Naipauls Among the Believers and Beyond Belief

In October 2001, Sir Vidia Naipaul was awarded the Nobel Prize for Literature.339 Nalpaul speaks with a unique voice, whether it be in his fiction or his travelogues. He once observed that 'I am the kind of writer that people think other people are reading'.340 Jason Cowley assessed his work as follows:

His books are haunted by solitude and disciplined by a need to understand the anxieties of the decolonised world. Long ago, dissatisfied with the limitations of fiction, Naipaul liberated himself, as he saw it, from borrowed forms, from mechanical patterns of behaviour and ways of seeing. Hence his repeated pronouncements that the novel is dead, by which he means the novel as it is practised by most professional novelists as a preformed mould of plot, character and event into which one pours his or her cheap slurry of words. Naipaul's own novels are novel in the true sense of the word: new, mould-

breaking, experimental, a hybrid of autobiography, social inquiry, reportage and invention.341

Cowley concluded that Naipaul definitely deserved the Nobel Prize:

His work may, at times, be characterised by irritable misanthropy, sexual disgust and by rage; but in the canon of contemporary British writing he is without peer: a scourge of sentimentality, irrationalism and lazy left-liberal prejudices.342

As we have already noted, two of his travelogues deal with his perceptions of Islam. Among the Believers: An Islamic Journey describes his own successive impressions of Iran ('The Twin Revolutions'),343 Pakistan ('The Salt Hills of a Dream'),344 Malaysia ('The Primitive Faith')345 and, finally, Indonesia ('Usurpations').346 The author labels his conclusion 'Reprise: The Society of Believers'.347 Naipaul is the anthropolgist of the word par excellence. He enjoys, and records, conversations with all whom he meets: the conversation is the medium which conveys the message. Among the Believers was written between August 1979 and February 1981.348 In the light of the catastrophe which hit the USA on 11 September 2001, his concluding words have a raw prophetic quality and span the two decades between 1981 and 2001 with a terrible quiet urgency:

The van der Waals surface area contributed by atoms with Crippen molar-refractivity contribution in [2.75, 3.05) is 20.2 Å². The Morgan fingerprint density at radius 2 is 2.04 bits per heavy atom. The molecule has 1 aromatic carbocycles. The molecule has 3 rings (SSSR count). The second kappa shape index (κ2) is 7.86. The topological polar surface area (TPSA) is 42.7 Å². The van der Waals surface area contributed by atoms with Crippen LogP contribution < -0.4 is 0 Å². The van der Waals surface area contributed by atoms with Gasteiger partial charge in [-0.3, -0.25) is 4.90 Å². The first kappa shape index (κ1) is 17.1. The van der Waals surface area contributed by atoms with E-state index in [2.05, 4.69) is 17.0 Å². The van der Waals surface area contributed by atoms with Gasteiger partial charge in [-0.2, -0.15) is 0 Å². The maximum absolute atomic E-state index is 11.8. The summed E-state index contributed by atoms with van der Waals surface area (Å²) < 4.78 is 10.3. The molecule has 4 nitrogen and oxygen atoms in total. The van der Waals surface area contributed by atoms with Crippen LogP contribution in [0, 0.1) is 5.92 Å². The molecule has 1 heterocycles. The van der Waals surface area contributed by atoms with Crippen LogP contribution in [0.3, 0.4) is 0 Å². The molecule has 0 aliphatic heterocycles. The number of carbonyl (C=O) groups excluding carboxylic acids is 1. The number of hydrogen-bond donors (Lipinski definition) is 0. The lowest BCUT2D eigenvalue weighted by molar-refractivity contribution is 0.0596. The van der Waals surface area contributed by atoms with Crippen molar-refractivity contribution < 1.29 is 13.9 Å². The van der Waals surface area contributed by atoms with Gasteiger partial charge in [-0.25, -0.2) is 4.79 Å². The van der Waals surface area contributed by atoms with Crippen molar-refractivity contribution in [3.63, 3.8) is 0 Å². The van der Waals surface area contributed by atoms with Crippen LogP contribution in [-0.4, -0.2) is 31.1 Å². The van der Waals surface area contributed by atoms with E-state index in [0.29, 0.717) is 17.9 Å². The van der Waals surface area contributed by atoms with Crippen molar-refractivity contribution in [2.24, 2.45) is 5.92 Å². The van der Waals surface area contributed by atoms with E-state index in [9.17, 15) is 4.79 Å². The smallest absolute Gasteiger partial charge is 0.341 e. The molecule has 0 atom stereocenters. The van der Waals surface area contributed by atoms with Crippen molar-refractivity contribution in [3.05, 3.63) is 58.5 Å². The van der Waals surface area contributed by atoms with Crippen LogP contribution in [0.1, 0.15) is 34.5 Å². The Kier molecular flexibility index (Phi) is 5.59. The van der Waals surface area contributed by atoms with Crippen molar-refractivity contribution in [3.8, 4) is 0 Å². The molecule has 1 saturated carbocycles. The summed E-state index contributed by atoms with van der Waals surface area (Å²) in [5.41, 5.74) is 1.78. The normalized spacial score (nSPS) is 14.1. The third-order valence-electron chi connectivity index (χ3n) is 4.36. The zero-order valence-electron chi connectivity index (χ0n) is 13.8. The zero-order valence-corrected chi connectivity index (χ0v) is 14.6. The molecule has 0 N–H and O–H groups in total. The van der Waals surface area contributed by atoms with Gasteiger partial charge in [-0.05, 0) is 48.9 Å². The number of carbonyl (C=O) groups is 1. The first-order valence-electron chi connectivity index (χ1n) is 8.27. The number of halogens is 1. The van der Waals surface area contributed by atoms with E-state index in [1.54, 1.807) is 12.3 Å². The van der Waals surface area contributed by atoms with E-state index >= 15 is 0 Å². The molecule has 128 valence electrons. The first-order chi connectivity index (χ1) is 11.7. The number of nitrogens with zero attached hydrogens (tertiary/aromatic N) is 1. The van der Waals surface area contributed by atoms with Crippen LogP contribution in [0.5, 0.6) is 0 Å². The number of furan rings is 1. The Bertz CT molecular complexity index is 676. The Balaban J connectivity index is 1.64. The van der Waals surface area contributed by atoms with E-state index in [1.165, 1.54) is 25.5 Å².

It was the late twentieth century that had made Islam revolutionary ... and increasingly now in Islamic countries there would be [those] who, in an inversion of Islamic passion, would have a vision of a society cleansed and purified, a society of believers.349

Naipaul freely confesses that, though there had been Muslims in the Indian community in which he had been raised in Trinidad, he knew little of Islam, nor, indeed, of his own Hinduism.350 Watching television news at the time of the Iranian Revolution had caused Naipaul to ask himself some fundamental questions about Islam such as the treatment of women, the nature of a truly Islamic state and the attraction of Islamic law.351 All these questions had sown the seeds of a journey to the classical lands of Islam in the author's mind.352